I have to start by saying that I have no coherent response to these situations we read about. This week I heard about the fourth grade teacher who had a “slave auction” in her classroom where white kids “bought” and “sold” the black ones. Mmmmm, really? Now, if I was going to “teach a lesson” about discrimination I might set up an “imaginary” reenactment, but say, based on the color of your eyes, or perhaps the color of your mother’s hair–things that are not rational, that might affect the child regardless of their helplessness to change it, and the fiction that these things represent. But that’s just me. These situations where you have such charged emotional responses get to be a lot for a girl like me to handle.
So, speaking of ethics.
For the last few days we have been dealing with the use of images in our project. Namely, what is the legal status, and who do we contact if we must? What about images that are in books? Most of them luckily, are located at the local archives (some of them are not free unfortunately), but what about the other images? We’re working all of these issues out at the moment, but we’re finding that it does take a little effort.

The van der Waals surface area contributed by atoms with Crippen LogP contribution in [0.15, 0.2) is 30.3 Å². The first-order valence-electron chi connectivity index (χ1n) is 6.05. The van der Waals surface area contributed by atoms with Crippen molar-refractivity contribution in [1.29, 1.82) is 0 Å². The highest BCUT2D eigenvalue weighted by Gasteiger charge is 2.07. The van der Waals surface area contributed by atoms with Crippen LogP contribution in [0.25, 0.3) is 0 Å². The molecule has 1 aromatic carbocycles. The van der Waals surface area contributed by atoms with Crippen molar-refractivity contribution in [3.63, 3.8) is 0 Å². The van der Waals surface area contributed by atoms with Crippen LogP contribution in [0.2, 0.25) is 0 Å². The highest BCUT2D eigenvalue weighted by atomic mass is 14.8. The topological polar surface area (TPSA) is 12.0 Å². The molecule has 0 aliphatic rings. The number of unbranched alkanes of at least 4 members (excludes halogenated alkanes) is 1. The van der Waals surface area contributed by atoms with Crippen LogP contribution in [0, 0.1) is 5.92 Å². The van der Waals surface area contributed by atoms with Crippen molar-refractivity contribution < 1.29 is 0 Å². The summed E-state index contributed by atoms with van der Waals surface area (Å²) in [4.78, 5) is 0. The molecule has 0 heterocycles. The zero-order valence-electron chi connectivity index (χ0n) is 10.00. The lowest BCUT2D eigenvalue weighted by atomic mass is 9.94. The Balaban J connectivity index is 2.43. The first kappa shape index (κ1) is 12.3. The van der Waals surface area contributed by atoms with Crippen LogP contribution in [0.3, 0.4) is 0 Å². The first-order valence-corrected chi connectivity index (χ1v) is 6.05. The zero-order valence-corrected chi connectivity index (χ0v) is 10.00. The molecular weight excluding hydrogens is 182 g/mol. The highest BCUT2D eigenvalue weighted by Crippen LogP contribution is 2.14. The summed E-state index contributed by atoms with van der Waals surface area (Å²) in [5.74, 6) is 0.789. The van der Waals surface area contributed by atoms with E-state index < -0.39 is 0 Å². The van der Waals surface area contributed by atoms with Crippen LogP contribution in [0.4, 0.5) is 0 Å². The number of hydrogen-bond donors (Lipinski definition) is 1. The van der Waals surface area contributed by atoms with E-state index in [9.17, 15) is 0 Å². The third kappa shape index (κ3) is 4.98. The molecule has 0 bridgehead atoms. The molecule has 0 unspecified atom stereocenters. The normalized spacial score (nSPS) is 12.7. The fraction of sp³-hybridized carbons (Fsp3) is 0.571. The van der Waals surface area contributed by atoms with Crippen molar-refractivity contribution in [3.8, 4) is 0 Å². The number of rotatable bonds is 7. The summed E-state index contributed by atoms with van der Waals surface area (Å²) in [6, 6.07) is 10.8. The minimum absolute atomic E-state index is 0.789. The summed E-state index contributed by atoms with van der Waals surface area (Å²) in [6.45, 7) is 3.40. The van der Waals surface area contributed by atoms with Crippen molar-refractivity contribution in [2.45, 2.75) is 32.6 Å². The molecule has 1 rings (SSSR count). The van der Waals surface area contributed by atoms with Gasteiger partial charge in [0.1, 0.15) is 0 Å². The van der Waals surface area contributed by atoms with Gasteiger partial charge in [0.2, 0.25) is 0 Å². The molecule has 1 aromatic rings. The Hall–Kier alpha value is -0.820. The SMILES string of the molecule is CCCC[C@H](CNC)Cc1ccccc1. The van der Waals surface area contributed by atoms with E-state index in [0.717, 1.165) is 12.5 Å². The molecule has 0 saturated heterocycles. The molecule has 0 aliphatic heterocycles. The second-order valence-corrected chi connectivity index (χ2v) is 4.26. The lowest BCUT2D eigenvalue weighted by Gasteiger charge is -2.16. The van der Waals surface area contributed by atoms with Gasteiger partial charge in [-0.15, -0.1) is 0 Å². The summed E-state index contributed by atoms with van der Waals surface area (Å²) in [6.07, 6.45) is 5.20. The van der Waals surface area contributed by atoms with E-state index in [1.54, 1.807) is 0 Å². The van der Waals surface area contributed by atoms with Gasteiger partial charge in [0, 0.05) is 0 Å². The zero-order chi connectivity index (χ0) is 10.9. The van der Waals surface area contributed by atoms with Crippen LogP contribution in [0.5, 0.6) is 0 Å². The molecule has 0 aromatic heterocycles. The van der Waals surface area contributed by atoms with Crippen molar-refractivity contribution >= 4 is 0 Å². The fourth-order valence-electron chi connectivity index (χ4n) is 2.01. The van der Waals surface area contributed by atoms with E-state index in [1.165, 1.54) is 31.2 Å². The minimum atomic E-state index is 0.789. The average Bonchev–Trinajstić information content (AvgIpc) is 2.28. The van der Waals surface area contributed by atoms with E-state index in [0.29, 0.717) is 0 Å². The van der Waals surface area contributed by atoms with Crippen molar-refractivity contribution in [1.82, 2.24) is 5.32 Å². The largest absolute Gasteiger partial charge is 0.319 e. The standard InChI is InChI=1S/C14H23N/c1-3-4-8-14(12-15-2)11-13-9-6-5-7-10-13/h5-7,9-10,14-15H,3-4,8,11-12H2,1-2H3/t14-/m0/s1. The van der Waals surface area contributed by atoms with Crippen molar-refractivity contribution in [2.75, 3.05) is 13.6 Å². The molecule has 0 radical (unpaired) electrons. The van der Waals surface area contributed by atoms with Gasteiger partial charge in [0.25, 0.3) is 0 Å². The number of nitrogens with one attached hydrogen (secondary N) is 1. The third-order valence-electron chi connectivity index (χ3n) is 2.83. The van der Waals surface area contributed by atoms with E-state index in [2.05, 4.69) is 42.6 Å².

Also, I posted the Reinventing Boise Atlas last week. It is the project for MAHR student Johnny Hester. His work is really helpful for our project, he has published a number of maps that illustrate geographical and infrastructural change in Boise at the turn of the twentieth century, but for me, there is a question of how much can or should be used? For this project I was wondering, should I just use some of his images, and cite Mr. Hester, or would it be better to incorporate a link to his digital history into our project? I have never met him, but I will have to contact him to ask his opinion on the matter. I’m also going to see if he has any tips for us on our search.